Welcome to Lisbon District
On the right bank of the broad Tagus river estuary, the capital of Portugal graciously reclines over rolling hills. This is a spectacular geographical location and does much to explain the cosmopolitan history of the city. Its exceptional natural light, which has long inspired writers, photographs and filmmakers, the brightly coloured buildings straddling the slopes, the striking ochre of the roofs, the tiling on so many facades and the narrow twisting alleys of the medieval districts bestow Lisbon with the peculiar atmosphere of a city perched somewhere between the European north and the Mediterranean south.
Top 4 Things To Do In Lisbon District
The capital of Portugal, Lisbon has experienced a renaissance in recent years, with a contemporary culture that is alive and thriving and making its mark in today's Europe. Perched on the edge of the Atlantic Ocean, Lisbon is one of the rare Western European cities that faces the ocean and uses water as an element that defines the city. Lisbon enchants travelers with its white-bleached limestone buildings, intimate alleyways, and an easy-going charm that makes it a popular year-round destination.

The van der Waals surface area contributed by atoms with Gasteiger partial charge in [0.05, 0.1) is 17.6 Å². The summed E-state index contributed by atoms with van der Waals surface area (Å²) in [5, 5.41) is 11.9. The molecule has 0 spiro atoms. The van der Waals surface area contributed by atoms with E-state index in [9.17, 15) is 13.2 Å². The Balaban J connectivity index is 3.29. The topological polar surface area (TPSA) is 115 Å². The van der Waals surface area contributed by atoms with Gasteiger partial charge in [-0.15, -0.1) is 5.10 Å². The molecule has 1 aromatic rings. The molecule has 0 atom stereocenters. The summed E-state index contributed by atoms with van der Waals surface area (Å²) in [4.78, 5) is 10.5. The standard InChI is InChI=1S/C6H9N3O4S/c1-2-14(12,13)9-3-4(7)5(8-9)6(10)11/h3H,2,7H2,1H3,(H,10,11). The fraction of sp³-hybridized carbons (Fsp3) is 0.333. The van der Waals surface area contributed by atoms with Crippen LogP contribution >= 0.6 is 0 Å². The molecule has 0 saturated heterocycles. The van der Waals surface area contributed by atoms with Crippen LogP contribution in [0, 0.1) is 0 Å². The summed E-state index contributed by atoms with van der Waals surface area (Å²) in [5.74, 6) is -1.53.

Renowned for its glorious stretch of white, sandy beach, myriad of shopping opportunities and cosmopolitan vibrancy, the former fishing village of Cascais has reinvented itself into a refined seaside resort and one of Lisbon’s most sophisticated destinations. Snuggled between the sun-dappled shores of the Cascais bay and Sintra’s dramatic mountain range, this stylish coastal town is situated just a few miles from the mouth of the Tagus estuary and captures the attention of visitors year-round with its delightful maritime feel and contemporary charm.
Only 28km away from Lisbon, Sintra is primarily known because of the Pena Palace (Palácio de Pena), built in the 19th century in an eclectic style by the Portuguese king-consort Dom Fernando II. Close by, the Castelo dos Mouros (Moorish Castle) is also an important landmark and a popular tourist destination. The town of Sintra itself boasts the medieval Sintra National Palace and several 19th century estates. Sintra and its surrounding mountains (Serra de Sintra) are classified as a UNESCO World Heritage Site. It is a popular destination for day-trippers, and can be easily explored while staying in Lisbon.
Lively and modern resort town adored by the Portuguese, Costa da Caparica has a simply stunning coastline, and is famed for its vast sandy beach, powerful surfing seas and wonderful natural scenery combined with quality infrastructure, all of which is less than 20-minute drive from central Lisbon.